In a blatant rip-off of the Observer Food Monthly's 'The best thing I ate in 2016' we have asked each member of the DR Collective what the best thing they ate in 2016 was.
Thanks to everyone for their contributions, here's to plenty more interesting dinners in 2017!
Emma Gordon - Austells
"Seared scallops at Austells, Carlyon Bay. The meal was back in January (which doesn’t mean I ate terrible food for the rest of the year!) and all three courses were outstanding but I am a total sucker for seafood and those scallops were possibly the best I’ve ever eaten!"
Sean Gee - Appleton's at The Vineyard
"Without doubt the pan fried red mullet, with smoked mussels, fregola sardi and brown crab aioli was a highlight of my foodie year"
Elly Jahnz - somewhere in Japan
"The best thing I ate all year was wild mountain vegetable tempura, which I ate while staying in a zen temple in the Japanese Alps. I went out with a Buddhist priest one afternoon to gather 'sansai' which is the generic term for mountain vegetables. We were armed with sickles on long poles, and he had a bell to scare away any bears that might be foraging for humans. We were looking for 'warabi' which is the still curled up fronds of a type of fern, and the young buds and leaves of a spiky tree whose name I've forgotten. After an afternoon gathering wild greens, we turned them into tempura - coated with a very light batter so as not to obscure the fresh taste. The vegetables tasted earthy and every so slightly bitter but that helped cut through the richness of the tempura. Delicious, or as they say in Japan, oishii!"
Sam Buckle - Paul Ainsworth at No.6 and Wild Food Kitchen
"I can't pick between a meal at Paul Ainsworth at No.6 or the delightful, I want to say street food but I feel I should say "country" food of The Wild Food Kitchen.
All the courses at No.6 were perfection as always but the "lamb (Tamar Valley), sweetbread ~ salt baked celeriac ~ mutton ham", the vagueness of the description hides the multitude of techniques and flavour balance this dish serves up all accompanied by deep fried creamy sweetbreads. This was after having been treated to an extra fish course by Paul and his amazing team, I was left utterly sated by this long lunch! (Pictured below)
Secondly but by no means second place was the equally delicious wild sourced food from Matt Comley and his wild food kitchen, all his offerings are amazing but it was the Seared Wood pigeon breast with slaw and homemade blackberry sauce in a granary roll, this was the talk of Padstow Food Festival, it squared up with food I tried from Michelin starred chefs over three days and came out on top! Local sourced wild food and its naturally incredible flavours shone through!"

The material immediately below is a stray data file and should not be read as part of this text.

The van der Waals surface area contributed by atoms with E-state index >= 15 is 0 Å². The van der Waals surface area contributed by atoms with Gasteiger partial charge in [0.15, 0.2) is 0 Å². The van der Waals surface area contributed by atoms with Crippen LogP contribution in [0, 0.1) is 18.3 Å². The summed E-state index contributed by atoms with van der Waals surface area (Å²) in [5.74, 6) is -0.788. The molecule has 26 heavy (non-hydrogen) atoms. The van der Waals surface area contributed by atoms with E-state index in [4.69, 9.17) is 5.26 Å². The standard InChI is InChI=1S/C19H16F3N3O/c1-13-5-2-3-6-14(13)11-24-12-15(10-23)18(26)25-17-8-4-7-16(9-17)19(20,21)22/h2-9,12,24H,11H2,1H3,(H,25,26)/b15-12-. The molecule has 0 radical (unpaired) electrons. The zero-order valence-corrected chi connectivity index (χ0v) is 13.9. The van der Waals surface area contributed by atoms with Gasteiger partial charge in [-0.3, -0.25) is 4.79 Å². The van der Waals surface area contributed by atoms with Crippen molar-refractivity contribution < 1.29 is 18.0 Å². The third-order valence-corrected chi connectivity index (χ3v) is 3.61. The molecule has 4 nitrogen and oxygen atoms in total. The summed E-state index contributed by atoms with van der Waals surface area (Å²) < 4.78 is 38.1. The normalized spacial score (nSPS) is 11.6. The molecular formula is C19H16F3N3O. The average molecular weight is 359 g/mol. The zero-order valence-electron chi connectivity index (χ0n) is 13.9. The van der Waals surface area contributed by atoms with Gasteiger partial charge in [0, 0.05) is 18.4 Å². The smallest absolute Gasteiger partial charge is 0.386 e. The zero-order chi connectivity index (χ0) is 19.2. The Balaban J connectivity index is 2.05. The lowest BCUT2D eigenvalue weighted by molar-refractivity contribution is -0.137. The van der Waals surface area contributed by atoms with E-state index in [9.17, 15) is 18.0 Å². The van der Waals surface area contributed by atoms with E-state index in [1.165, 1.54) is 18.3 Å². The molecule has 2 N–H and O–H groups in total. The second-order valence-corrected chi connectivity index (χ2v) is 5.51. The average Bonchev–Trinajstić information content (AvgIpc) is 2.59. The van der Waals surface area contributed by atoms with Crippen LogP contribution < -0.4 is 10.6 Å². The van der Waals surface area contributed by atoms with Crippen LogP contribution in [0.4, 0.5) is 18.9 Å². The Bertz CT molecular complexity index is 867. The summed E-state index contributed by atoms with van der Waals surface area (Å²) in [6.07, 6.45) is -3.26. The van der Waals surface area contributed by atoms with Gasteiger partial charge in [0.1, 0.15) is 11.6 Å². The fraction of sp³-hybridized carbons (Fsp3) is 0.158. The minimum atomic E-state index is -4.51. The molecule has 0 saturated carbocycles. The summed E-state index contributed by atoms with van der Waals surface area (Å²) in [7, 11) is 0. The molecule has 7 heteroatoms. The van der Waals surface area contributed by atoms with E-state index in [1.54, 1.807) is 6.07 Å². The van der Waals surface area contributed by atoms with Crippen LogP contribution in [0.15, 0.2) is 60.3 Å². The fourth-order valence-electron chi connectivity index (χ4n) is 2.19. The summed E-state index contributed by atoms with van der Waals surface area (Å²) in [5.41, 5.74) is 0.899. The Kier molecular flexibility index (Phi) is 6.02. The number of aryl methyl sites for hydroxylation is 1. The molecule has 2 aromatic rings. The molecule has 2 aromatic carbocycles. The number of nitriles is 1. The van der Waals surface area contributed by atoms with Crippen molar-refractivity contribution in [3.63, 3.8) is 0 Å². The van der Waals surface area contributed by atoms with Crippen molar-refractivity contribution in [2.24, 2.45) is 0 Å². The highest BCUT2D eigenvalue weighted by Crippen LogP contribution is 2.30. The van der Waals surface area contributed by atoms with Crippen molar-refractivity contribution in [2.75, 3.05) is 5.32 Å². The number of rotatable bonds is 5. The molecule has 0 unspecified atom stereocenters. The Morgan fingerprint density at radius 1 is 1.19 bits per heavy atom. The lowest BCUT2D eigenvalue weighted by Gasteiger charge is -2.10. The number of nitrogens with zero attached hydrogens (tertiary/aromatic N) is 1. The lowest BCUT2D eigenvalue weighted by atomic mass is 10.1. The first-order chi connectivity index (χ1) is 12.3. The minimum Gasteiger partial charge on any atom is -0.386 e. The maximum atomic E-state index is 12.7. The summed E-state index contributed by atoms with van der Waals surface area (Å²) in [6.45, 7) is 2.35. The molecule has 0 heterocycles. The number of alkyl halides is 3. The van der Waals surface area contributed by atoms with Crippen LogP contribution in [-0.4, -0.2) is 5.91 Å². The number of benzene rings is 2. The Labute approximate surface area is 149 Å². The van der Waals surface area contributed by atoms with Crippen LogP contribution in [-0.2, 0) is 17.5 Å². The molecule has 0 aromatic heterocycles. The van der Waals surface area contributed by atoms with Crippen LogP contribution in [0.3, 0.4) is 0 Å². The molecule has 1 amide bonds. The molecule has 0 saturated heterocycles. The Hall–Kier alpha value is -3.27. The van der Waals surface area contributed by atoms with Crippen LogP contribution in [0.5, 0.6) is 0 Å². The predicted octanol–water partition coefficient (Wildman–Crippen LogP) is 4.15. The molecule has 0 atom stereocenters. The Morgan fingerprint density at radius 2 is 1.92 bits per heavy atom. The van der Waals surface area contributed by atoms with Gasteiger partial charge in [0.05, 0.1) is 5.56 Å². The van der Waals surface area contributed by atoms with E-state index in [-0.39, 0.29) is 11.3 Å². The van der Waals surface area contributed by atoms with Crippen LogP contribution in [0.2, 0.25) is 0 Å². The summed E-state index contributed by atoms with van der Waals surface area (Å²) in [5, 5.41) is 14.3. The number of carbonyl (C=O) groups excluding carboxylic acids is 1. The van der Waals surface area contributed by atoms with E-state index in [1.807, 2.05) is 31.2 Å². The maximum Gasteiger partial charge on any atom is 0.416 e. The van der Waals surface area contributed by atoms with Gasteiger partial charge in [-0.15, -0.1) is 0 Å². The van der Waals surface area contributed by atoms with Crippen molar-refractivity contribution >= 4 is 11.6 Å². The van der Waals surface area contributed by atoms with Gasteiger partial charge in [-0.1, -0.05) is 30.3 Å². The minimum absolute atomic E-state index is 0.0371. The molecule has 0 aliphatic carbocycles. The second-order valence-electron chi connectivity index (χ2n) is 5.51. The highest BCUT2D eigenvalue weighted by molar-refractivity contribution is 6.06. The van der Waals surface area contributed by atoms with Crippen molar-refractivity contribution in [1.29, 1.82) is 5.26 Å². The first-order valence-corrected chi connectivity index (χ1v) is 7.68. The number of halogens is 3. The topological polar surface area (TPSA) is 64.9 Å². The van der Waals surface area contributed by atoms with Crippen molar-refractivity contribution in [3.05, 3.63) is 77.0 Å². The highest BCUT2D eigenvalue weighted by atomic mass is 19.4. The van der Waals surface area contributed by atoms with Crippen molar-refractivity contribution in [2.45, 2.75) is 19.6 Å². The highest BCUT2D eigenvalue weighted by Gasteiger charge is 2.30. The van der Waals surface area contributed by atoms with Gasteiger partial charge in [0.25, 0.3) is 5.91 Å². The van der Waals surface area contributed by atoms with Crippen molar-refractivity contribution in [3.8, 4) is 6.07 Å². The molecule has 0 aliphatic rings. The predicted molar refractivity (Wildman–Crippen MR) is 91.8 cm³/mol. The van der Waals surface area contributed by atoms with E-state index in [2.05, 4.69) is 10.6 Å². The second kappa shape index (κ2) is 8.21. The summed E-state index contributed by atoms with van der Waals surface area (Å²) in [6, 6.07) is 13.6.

Mike Hayes - dinner with seals in Scotland
Ok it wasn’t great food, it was pasta, tuna and cheese but it was cooked over a meths burner on a remote beach in the Outer Hebrides. I have a strong connection with the islands of the Outer Hebrides for various reasons that probably don’t belong here.. but suffice to say that along with a couple of friends I had made a 3-day sea kayak journey south along the chain of the islands to the remote southern tip of the archipelago - to the tiny, uninhabited Isles of Mingulay and Barra Head. We camped for a few nights on a stunning white sand beach on the east coast of Mingulay . Every night great flocks of puffins wheeled in off the ocean to spend the night in their burrows while both golden eagles and white-tailed sea eagles soared high overhead. Best of all however were the seals. The beach on Mingulay has a large colony of grey seals, and with the island being fully exposed to the wrath of the north Atlantic they suffer little interference or contact from humans so are a wonderfully inquisitive bunch, at times coming up the beach to inspect the new arrivals to their island. Now a seal colony of any size is quite a stinky thing but happily our camp was upwind and hence dinner time could be enjoyed with no olfactory distractions, rather just under the ever watchful gaze of hundreds of seals poised just offshore in the pink dusk of a clear spring time evenings. Truly a magical part of the world.. if you can get there.
Sally Mitchell - Goat feast at The Hidden Hut
"I think the majority of my meals out this year have been at The Hidden Hut as I was working there a lot over the summer photographing the feast nights. It's provided me with a lovely lot of memories so it was hard to pick out just one. At a push though, I think the goat feast was one of my very favourites. A combination of awesome slow roasted goat and a beautiful late summer's evening spent with friends, can't beat it."
Jess Collins - The Greenbank, Hub Box Truro & Bedruthan Steps
"Hmmm… best food experience/meal - we haven’t eaten out much this year since having Aria but I would say maybe The Greenbank Hotel in Falmouth (lovely ambience and food is excellent). The Hub Box Truro (complete different end of the scale but love the industrial feel, laid back vibe and best chips anywhere) and the restaurant at Bedruthan - the best beef I’ve had anywhere I think, cool decor and the lighting is spot on!